The Northeast Asia region remains characterized by Cold War era political interactions. The region is, at times, charged with fierce rhetoric amid fears of military escalation, and lacks institutional mechanisms for peace and security. The Korean Peninsula remains in an armistice system, without a peace treaty to end the Korean War. The absence of sustained dialogue and repeated military aggressions have heightened tensions within the Korean Peninsula and across the region.
Launched in 2003, the Six Party Talks involve China, the DPRK, the ROK, Russia, Japan and the US. The Talks are the closest alternative to an institutional mechanism for regional peace and security, and have been the best available tool for peaceful resolution of disputes through dialogue in Northeast Asia. Various rounds have achieved some results, demonstrating that progress in regional engagement is possible. Yet the suspension of the Talks since 2009 and increasing calls for a hard-line response have left little room for the resumption of dialogue on a governmental level. Inflammatory rhetoric and the escalation of several territorial disputes in the region emphasize the need to maintain space for dialogue and build trust and confidence between all parties. In order to move towards realizing regional peace and stability, it is imperative to revitalize dialogue processes on wide-ranging issues, including the Six Party Talks, based on mutual trust and confidence among all parties.
Moreover, the need for dialogue is emphasised in the UN OHCHR Report of the Commission of Inquiry on Human Rights in the DPRK. The report is explicit in recommending civil society organizations to foster opportunities for dialogue, and encourages contacts and opportunities for the exchange in such areas as culture, good governance and economic development.
Central to the Ulaanbaatar Process is the emerging strategic role of Mongolia within the Northeast Asian context. Mongolia is a state with internationally recognized nuclear-weapon-free status that benefits from political security assurances of the five nuclear weapon states. It also maintains friendly diplomatic relations with all the states of the Six Party Talks and other states of the region. Hence it is well-positioned to play a significant and unique role as provider of political space and venue as well as a possible mediator for regional dialogue. The Mongolian government has supported GPPAC by hosting regional GPPAC meetings in 2007, 2010 and 2014 in Ulaanbaatar, focusing on various issues, including reducing nuclear threats through regional dialogue. GPPAC's Ulaanbaatar Focal Point, the NGO Blue Banner, plays the lead role in this coordination. Reflecting the role of Mongolia in this process, this dialogue is referred to as the ‘Ulaanbaatar Process'.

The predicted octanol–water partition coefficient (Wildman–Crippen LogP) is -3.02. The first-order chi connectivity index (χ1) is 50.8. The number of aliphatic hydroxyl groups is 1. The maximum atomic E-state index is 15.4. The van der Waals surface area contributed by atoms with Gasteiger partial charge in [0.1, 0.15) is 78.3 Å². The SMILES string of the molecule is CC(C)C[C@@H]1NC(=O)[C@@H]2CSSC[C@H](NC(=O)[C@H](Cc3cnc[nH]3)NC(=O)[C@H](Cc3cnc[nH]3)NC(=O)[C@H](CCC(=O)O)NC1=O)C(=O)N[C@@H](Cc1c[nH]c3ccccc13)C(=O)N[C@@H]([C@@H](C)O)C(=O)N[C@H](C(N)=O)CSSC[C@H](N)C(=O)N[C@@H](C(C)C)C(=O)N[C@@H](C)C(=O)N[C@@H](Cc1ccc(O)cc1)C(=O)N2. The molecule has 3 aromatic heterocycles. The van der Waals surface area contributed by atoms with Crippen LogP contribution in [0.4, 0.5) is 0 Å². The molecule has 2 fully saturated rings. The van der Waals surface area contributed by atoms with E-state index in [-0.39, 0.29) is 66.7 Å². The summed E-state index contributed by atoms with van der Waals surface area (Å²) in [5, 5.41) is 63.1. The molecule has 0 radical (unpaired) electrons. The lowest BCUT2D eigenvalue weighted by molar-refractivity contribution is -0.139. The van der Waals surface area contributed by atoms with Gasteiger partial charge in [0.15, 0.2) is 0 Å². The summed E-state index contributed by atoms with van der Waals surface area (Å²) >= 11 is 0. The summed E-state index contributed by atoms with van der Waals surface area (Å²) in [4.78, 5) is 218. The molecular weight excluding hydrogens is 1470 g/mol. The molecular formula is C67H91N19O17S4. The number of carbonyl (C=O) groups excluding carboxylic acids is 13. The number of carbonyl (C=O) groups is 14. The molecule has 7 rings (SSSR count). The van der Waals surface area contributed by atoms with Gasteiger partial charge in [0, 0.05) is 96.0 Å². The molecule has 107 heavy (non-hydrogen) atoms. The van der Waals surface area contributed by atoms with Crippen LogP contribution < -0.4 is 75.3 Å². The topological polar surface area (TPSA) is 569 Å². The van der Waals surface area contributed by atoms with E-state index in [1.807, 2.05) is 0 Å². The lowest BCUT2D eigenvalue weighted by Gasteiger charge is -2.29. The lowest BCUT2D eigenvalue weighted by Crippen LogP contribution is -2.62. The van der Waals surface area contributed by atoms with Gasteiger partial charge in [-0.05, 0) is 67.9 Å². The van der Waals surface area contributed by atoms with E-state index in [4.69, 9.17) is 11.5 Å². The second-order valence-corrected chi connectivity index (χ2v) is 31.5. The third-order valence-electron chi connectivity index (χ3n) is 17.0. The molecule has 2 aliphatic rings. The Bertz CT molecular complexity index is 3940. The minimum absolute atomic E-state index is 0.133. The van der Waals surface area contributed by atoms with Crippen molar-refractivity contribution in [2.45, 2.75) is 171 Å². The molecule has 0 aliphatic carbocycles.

Crucially, the Ulaanbaatar Process creates space for civil society perspectives from across the region, including both the DPRK and ROK, to be heard in the same forum. As a global network based on multi-stakeholder collaboration, with a foundation for constructive dialogue already developed by the GPPAC-NEA network in the region and with a neutral platform and location in Mongolia to convene the different parties, the Ulaanbaatar Process is uniquely positioned to serve as an effective regional Track 2 dialogue.
As a worldwide alliance of civil society organizations structured around 15 regional networks, based on a network approach, the Global Partnership for the Prevention of Armed Conflict (GPPAC) is well placed to convene and facilitate the Ulaanbaatar Process. Dialogue and Mediation is a key priority of GPPAC, supported by a working group comprised of representatives from nine regions, including Northeast Asia. With extensive practical experience in facilitating such processes, this group seeks to promote and enhance dialogue and mediation practices and processes in the regions, by generating knowledge, exchanging experiences and cooperating cross-regionally.
In addition to creating a politically viable platform for a Track 2 dialogue process, for the past 5 years GPPAC has built sufficient constituency reaching out to the political community and civil society in a broader sense. Importantly, GPPAC has secured sufficient access to the parties engaged in a Track 1 process. Realising the importance of relating the GPPAC supported Track 2 process to Track 1, GPPAC has developed relations with relevant governments that have a stake in addressing peace and security issues in Northeast Asia. This has led to working relations with the Governments of the ROK, DPRK, China, Japan, the US and Mongolia. GPPAC also has regular meeting and debriefings with the European External Action Service, and relevant UN institutions. Moreover, GPPAC has invested in building relationships with a broader constituency of civil society in related countries, including Russia.